Even more delightful to hear is the fact that the expenses of the team from the UK are being borne in full by the UK NGO, Transplant Links, the brain wave of Dr Jennie Jewitt-Harris. The NGO is funded mainly from donations.
So how does anybody know that he or she has a kidney disease? I was curious to know. Dr Adu explained that in about 90 per cent of cases, there is never any symptom until the patient loses about 80 per cent of the use of his or her kidneys. By that time, the symptoms that rear their head include tiredness, swollen legs and face as well as vomiting. Diabetes and high blood pressure are two common causes of renal failure. People with diabetes and hypertension are therefore often advised to have regular checks on their kidneys.
Although kidney transplant may cost a little more upfront than what one will pay for going on a dialysis, the cost of a transplant is less. Besides, a transplant patient can lead a normal life and even get back to full-time work.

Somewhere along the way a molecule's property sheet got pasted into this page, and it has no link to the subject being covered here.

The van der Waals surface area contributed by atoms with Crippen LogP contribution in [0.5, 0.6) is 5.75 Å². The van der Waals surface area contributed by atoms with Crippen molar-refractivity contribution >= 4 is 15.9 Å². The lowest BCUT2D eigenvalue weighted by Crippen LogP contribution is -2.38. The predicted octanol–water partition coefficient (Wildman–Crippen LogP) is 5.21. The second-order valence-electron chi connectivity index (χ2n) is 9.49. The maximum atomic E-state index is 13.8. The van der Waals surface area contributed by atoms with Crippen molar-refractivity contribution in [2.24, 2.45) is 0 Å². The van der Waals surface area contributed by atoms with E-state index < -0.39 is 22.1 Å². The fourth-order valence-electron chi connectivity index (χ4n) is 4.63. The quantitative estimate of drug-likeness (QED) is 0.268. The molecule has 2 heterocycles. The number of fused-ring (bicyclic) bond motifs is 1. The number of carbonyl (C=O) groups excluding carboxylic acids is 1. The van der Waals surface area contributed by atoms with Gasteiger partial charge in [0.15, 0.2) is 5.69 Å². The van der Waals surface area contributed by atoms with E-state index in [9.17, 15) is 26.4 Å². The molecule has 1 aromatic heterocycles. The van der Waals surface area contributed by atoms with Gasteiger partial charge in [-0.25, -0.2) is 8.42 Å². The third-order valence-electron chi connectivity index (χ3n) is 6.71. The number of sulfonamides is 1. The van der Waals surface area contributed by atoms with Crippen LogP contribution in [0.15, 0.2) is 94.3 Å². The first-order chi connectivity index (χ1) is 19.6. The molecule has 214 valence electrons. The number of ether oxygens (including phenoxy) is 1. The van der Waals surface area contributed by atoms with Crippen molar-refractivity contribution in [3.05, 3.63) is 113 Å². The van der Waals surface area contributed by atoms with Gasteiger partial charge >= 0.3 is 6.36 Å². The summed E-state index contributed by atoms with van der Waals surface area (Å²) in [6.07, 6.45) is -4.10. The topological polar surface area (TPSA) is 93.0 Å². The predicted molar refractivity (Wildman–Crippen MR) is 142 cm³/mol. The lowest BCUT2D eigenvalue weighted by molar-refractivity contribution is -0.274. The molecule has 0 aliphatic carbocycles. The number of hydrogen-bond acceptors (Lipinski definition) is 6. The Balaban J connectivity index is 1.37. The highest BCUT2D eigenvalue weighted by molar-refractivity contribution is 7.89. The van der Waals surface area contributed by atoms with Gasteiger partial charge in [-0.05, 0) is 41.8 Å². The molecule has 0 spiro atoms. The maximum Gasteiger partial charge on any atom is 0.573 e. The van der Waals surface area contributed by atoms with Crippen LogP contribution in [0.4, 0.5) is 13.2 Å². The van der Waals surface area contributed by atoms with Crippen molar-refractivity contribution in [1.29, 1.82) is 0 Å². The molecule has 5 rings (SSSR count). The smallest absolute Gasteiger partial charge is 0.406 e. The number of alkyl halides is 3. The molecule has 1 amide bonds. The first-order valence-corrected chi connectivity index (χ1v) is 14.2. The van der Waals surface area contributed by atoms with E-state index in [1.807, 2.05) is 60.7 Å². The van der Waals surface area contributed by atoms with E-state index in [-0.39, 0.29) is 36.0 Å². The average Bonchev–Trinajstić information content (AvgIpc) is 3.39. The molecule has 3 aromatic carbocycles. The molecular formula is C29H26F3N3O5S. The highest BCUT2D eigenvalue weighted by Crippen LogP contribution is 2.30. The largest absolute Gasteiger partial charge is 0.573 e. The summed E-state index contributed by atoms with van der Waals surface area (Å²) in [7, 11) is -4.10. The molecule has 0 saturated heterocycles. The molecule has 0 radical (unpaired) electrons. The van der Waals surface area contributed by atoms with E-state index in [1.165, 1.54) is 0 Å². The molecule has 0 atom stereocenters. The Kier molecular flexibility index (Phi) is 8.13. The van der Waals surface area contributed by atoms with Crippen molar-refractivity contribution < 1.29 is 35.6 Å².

From all indications, kidney transplant has come to stay and to save lives. The challenge, however, will be the ease of getting donors. Unlike blood donation where blood is preserved at a 'bank' for later use, according to Dr Adu, a kidney's lifespan once taken out, is less than 30 minutes. He was of the view that 'live donor transplant' is the way forward for kidney transplant in Ghana.
Elsewhere, the operation of a donor registry makes it possible for people to voluntarily register to donate their organs for transplants. Patients needing kidney transplants in Ghana will have to depend on first degree relatives as donors.
For the three transplants performed by the UK team with the support of their Ghanaian counterparts the donors were a brother, a wife and a father. The lucky recipients were all men.
The issue of kidney donors would have to be given attention in the coming months. The mention of surgery puts fright in many. Indeed, surgery is something many Ghanaians would prefer not to hear about. Yet they are life-saving alternatives.